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Old July 9, 2008, 12:23 PM   #28
Senior Member
Join Date: March 9, 2006
Posts: 658
In the end its probably not really all that important which one you pick even, but it is still fun to discuss.
I am going to bang the " morals " drum one more time and then shut up . Yes it is fun to discuss some of the estoric points of calibers and terminal performance at a given range as long as one realizes that it is a rare rifleman who can make use of any supposed advantage one caliber may offer over another when you get out past 400 yards or so . The issue is that many feel they have an inborn ability to do such things as drive , handle recoil , guage range in an unfamiliar environment . Just how tall is an average fence post , or soapweed in a given pasture ( which are objects on the plains that may likely available to give " scale " to an animal ) As an instance i have seen folks brag about a 400 yard shot on a prarie dog that when a rangefinder is put to the shot it will read 250 and change . Now i am talking about good shots with experience enough to " know the rifle " but due to the lack of " scale " they will wildly mis estimate the range normally leading to misses or poor hits . On prarie dogs and to a lessor extent song dogs this is not a huge issue as a hit with a centerfire will usually be enough to anchor the animal and a miss is a miss . I see guys get the newest " thumpenboomer " for plains shooting and then due to recoil/ammo-cost/noise/time/lack of a place to shoot at range, ect.. not practice . They still however feel that they can " rifle " their way into long range field accuracy . Thus far we have not even spoken to doping the wind angle, speed , gusts ect, and its effect on both the trajectory and the stability of the shooter under field conditions .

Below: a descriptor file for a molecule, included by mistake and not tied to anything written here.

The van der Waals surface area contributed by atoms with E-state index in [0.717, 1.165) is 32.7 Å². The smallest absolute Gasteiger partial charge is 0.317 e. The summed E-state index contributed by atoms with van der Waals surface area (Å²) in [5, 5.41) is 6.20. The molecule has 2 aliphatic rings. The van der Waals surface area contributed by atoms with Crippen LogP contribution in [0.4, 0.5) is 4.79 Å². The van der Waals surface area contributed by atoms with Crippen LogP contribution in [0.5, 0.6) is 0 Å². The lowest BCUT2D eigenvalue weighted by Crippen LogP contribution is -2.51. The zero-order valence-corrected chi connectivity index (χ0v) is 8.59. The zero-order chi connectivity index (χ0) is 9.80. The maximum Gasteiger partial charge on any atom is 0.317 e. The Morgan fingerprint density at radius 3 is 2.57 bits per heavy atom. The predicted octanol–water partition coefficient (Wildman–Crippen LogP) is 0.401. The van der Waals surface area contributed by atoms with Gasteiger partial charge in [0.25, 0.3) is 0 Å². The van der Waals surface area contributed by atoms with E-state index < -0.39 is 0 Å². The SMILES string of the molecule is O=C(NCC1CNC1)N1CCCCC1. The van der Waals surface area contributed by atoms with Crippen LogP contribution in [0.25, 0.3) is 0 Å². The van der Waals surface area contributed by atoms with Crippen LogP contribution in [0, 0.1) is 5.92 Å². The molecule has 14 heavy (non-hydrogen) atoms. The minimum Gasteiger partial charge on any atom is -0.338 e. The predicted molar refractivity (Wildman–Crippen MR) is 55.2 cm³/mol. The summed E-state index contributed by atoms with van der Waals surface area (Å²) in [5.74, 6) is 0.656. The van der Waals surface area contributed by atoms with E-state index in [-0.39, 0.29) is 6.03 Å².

Now that i have said my piece which can be summed up as something like " your better off passing on the shot and hoping for better later " . I will say that were i going to buy a rifle to " shoot across the canyon " with it would be either a 7mm mag or a 300 win mag . I have owned both in the past , and sold both as i found myself doing exactly what i despise , not practicing with the rifle enough . Nowadays i shoot either a .308 or an 06 for large game and just pass on the shots i suspect are marginal with my abilitys . This way i shoot year round ( i plink quite a bit with my truck gun which is normally a .308 ) and stay more current/confident come season . Just this am while hauling water to the cattle i happened to bag two coyotes using a coral post as a rest. The first at i believe a bit less than 200 yards and the second at a bit over 300 when he stopped to look back . I did not bother to pace off or measure the shots so the range is a somewhat realistic guesstimate . I wasnt then nor am i now concerned about the exact range , they did however fit into my abilitys and due to experience with the size of coyotes and cattle they were mingling with as well as my rifle i had the ability to " scale " the range and do a quick holdover from my zero for a successful set of shots . If i did not practice consistently there is a good chance i would have over estimated the range and shot over the back of the songdogs . Now i by no means am an exceptional rifleman, I just recognize my limits as well as the fact that caliber is not the answer to extending them . Quite possibly some lifestyle changes such as quitting smoking coupled with more aerobic exercise to get my breathing under better control would go a long ways tho . Once you pass 400 yards shooting becomes much more technical since even slight mistakes are magnified by range and will continue to be until we have something such as a functional lazer that literally will hit where the crosshairs rest at a given range . There are some amazing rifles and shooters out there that under ideal or near ideal conditions make some amazing shots. However even a sniper normally has a luxury that a hunter does not , he can prepare a " hide " to get as close to perfect as possible before he shoots ( not always but as a rule this holds pretty true ). The hunter however is presented with an " opportunity " shot more often than not , and if any rest is available it is likely to be improvised . By all means stretch your ability as a shooter to the limits you can archive, but at the same time realise that a new rifle , or new scope is not likely to be the answer to achieve hits in the real world tho they may work to a degree on the range.
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